FIG. 50 is a side elevation of the actuator; and

FIG. 51 is an enlarged, fragmentary bottom side perspective of a housing of the ring binder mechanism showing a stop located on an interior surface of the housing.

Corresponding reference numbers indicate corresponding parts throughout the views of the drawings.

DETAILED DESCRIPTION OF THE DRAWINGS

Referring to the drawings, first to FIGS. 2-11 in particular, one embodiment of a ring binder mechanism is generally indicated at 100. This embodiment of the mechanism 100 includes a housing, designated generally at 102, supporting a pair of hinge plates 128 (broadly, “a ring support”) and three rings, each of which is designated generally at 104. In FIG. 2, the mechanism 100 is shown mounted on a notebook designated generally at 10. Specifically, the mechanism 100 is shown mounted on the back cover 12 of the notebook 10 by means of rivets 113 generally adjacent to and aligned with the spine 14 of the notebook 10 securing the housing 102 to the notebook. The rivets 113 extend through attachment holes 123 at opposite ends of the housing 102. The front cover 16 of the notebook 10 is hingedly connected to the spine 14 and moves to selectively cover or expose loose-leaf pages (not shown) retained by the mechanism 100 in the notebook 10. Ring binder mechanisms mounted on notebooks in other ways (e.g., on the spine) or on surfaces other than a notebook (e.g., a file) do not depart from the scope of this invention. Ring binder mechanisms can also be in an unmounted state within the scope of the invention.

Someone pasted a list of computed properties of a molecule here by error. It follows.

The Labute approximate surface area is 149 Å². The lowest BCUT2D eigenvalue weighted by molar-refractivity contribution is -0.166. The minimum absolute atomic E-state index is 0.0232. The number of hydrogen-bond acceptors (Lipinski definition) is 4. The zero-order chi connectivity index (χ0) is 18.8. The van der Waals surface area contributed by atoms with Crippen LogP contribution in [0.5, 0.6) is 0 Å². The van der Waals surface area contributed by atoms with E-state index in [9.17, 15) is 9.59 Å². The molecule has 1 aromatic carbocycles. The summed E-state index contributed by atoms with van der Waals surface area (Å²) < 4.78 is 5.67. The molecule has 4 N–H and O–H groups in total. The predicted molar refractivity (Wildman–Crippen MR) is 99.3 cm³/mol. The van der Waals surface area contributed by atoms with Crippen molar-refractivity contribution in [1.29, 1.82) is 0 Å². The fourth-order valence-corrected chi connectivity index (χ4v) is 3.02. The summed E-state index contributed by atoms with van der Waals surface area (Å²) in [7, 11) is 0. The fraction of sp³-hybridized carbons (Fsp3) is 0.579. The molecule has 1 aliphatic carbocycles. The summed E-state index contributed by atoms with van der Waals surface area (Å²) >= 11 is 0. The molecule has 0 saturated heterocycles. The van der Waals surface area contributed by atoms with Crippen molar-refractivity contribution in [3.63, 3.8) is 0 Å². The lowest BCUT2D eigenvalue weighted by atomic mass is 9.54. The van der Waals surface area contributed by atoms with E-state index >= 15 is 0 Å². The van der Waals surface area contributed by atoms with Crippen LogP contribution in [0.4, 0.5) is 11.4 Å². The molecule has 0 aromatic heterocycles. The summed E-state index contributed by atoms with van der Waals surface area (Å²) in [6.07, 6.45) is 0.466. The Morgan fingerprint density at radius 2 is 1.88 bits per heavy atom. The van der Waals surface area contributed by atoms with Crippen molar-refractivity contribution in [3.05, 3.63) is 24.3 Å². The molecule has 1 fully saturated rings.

The housing 102 has an elongate shape comprising a central portion 148 and lateral sides 150 extending downward in generally vertical planes along either side of the central portion generally between opposite longitudinal ends 140, 142 spaced the length of the housing from one another. The arrangement of the central portion 148 and lateral sides 150 results in the housing having a generally concave cross-sectional configuration between the ends 140, 142. The housing 102 is constructed of a resilient polymeric material, such as Acrylonitrile butadiene styrene (ABS). For example, the housing can be made from materials and have characteristics described in co-pending U.S. application Ser. No. 11/852,006 and co-pending U.S. application Ser. No. 11/848,959, the contents of which are each hereby incorporated by reference. The entire housing 102 is molded as a single unitary piece as is the case for the embodiment illustrated in the drawings. However, the housing can include non-unitary features and can be manufactured in different ways, including by being constructed in multiple pieces that are later joined together to make the housing, without departing from the scope of the invention. The housing can also be made from non-polymeric (e.g., metallic) materials within the scope of the invention.